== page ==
In this Random Nun Clip, we talk with Sister Patricia Wittberg, SC, about the idea of a "religious virtuoso" and whether some people are just more oriented to religion than are other people. Hear the full In Good Faith podcast at IGF016.
Sister Patricia Wittberg, SC, is a Sister of Charity of Cincinnati who has a PhD in Sociology. She is the author of many articles and books including Creating a Future for Religious Life and Pathways to Re-Creating Religious Communities. Among her most recent articles is “A Lost Generation?” in America magazine on young women in the Catholic Church. She is also on the vocations team for her congregation.
SISTER MAXINE: Today we talk with Sister Patricia Wittberg, professor of Sociology at Indiana University, Purdue University in Indianapolis.
SISTER PATRICIA: There is a sociologist named Max Weber, this is one of his concepts. What he basically said—and it’s pretty obvious—is that in every religion, there are some people that really, really are interested in it and they really, really are good, or want to be good, at whatever it is that that religion values, whether it’s achieving nirvana or whatever. And religious have to deal both with the persons who just want church on Sunday and the people who want more. There are people with different amounts of desire for religious things. I don’t know whether it’s genetic, but there are some people that want more. The religious virtuoso is like the artistic virtuoso. Have you seen the movie “Amadeus?” Mozart couldn’t help it. He had to write music. There is this powerful scene at the end where he’s dying in bed and he’s composing the Requiem. He had to. It’s like Jeremiah said: “It was a fire burning within him.” He had to let it out. There are people that write constantly. They have to write poetry, whatever, or they have to write music. It’s just something that they have to do.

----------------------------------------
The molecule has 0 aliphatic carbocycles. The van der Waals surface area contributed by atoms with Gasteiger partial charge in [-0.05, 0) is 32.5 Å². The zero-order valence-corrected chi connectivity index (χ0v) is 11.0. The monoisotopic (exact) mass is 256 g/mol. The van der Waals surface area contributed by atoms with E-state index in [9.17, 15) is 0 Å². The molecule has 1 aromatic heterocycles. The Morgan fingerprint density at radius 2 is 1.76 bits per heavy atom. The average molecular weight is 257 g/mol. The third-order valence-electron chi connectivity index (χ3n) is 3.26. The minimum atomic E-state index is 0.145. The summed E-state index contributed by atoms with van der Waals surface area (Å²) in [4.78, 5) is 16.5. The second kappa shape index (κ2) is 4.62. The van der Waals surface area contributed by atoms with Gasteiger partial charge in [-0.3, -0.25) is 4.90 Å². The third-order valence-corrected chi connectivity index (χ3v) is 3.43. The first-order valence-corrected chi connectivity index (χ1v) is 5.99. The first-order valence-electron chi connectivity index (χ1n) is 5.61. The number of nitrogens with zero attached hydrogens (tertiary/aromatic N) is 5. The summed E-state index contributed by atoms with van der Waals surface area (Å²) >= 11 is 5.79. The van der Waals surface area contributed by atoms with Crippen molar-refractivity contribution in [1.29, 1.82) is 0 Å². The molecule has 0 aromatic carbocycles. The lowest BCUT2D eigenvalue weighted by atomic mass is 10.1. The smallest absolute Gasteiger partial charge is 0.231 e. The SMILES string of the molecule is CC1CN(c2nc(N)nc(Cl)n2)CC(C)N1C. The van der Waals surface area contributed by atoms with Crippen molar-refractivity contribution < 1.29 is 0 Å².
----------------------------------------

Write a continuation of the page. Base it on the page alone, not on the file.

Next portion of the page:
SISTER MAXINE: Does a religious virtuoso have to, so to say, end up as a religious or ordained or in consecrated life?
SISTER PATRICIA: Religious virtuosi, it’s not like they end up somewhere. It’s that they are constantly searching. Some of them will find the answer to their search in Catholic religious life, a Buddhist monastery, even. They will find several different ways of doing it. It will be something that nags at them until they find a way to satisfy it. The Catholic Church will be poorer if we don’t say, “Hey, here’s an option, try this one.”
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This transcript has been lightly edited for readability.